Friday, September 25, 2015

My very own grownup blog

UPDATE:New continent, new blogging platform. I figured if I was going to blog for real, I needed to leave Blogger. Welcome to my new, grown-up blog with an official domain. I think it will be a better fit for a more visual blog.

Follow along at First post up on the new blog? Safari through Lake Nakuru National Park!

Sunday, September 20, 2015

A Step Into the Unknown

While you're reading this, I'm already in Kenya. But I wrote a rough draft of this post before I left D.C. I really wanted to get down my thoughts and feelings before I touched down and first impressions could cloud me.

On our way to our first safari - blog post coming soon! 
Right now, I am completely ignorant of what I'm walking into. Well, maybe not completely ignorant... But fairly so. I have never been to a third world country, let alone lived in one. And in the mad rush just to get everything in order to just get over there, I had little time to research as I normally would.

There are some things I am nervous about. Nairobi isn't the safest city, even by African standards. Where we're living, we'll have an armed guard 24/7. I'm scared of getting lost (addresses don't work the same way there). I'm afraid of getting mugged! That's why I'm leaving my wedding ring here in the states - absolutely not worth the risk for such a sentimentally priceless item. And I'm afraid of standing out. I've never been a minority before, and I don't like people's eyes on me. And while family and friends tell me I'm "ethnically ambiguous" (ha ha, guys) inside I know I'm a white American and that's all I feel like. It's hard to gauge at this point if this will even be an issue, but it's something on my mind.

There are also some things I'm dreading a bit. One thing I'm not looking forward to is the food. Layne and I love cooking and trying really good restaurants. This will definitely be less available to us in Africa, and there is some concern about food quality (and safety) in general. And water! Bottled water only, and I don't know how I'll feel about showering. Layne keeps reminding me that the water is clean; I just don't want to ingest it. But I can't get over it! The germophobe in me wins out. Also not super excited for the living conditions. I don't know exactly what to expect, but it won't be luxury by my pampered American standards. Most days I don't think I'll mind, but everyone has a bad day every now and again where you just want to come home and feel that sense of peace and safety. As you can see, most of what I'm dreading is simply being denied my creature comforts. The things I really like but don't necessarily need; the things I will miss.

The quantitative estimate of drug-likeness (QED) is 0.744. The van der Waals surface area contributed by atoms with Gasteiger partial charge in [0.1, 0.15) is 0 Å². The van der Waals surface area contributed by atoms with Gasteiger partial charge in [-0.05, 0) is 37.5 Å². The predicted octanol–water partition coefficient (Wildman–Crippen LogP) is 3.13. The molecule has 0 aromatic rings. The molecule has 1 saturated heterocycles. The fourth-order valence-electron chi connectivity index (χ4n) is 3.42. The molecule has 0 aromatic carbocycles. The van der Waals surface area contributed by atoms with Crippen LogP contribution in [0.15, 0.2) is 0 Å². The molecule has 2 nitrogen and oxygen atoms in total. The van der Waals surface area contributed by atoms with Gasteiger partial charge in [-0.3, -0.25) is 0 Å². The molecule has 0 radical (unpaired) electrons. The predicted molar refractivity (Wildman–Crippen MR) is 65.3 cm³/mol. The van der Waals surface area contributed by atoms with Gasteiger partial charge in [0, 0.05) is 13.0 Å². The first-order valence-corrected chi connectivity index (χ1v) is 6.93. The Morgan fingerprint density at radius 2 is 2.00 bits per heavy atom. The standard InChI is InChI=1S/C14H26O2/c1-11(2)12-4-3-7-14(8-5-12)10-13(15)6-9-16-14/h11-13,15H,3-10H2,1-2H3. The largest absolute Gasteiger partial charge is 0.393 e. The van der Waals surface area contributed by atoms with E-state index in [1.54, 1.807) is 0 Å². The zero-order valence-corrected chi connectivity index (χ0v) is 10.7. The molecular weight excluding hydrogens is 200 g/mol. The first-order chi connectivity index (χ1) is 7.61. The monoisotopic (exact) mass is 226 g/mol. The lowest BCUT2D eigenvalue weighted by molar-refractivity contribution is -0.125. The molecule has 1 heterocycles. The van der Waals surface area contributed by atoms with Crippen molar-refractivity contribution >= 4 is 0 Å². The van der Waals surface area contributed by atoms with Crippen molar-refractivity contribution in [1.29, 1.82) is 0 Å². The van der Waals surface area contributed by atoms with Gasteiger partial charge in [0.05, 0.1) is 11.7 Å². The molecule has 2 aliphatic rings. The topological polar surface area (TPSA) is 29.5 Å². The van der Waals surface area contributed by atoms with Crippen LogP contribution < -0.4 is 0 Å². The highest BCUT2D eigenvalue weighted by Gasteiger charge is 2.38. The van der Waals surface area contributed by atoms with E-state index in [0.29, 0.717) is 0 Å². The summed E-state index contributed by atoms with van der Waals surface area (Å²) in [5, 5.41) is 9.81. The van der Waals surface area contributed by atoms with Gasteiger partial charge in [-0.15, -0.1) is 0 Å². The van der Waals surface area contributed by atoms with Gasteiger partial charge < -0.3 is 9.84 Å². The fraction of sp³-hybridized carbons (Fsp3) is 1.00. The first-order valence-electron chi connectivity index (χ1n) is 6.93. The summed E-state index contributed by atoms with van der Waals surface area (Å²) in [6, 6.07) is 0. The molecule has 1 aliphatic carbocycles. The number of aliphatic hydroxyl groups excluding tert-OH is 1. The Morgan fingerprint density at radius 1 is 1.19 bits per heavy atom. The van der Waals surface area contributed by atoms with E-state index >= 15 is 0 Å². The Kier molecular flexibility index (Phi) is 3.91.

None of those things stop me for even a moment from being so excited and grateful for this opportunity. I want to just walk the city and take it in. I want to meet the people and talk with them, hear them speak to one another in Swahili. I want to spend hours people watching, observing similarities and differences. I want to get out of the city and see the Africa we all think of; the wild animals on Discovery come to life before my eyes. I want something new and different and so far away from what I can imagine that it changes me. I don't want familiarity, even though I'll miss it. Moving to Africa has been hard so far - packing our house and getting vaccinations and finding a work situation for myself and the million little errands that had to be done in a rush before leaving the states for several months - and I want it to continue to challenge me. That's the whole point of something like this, right?

Monday, September 14, 2015

Is this real life?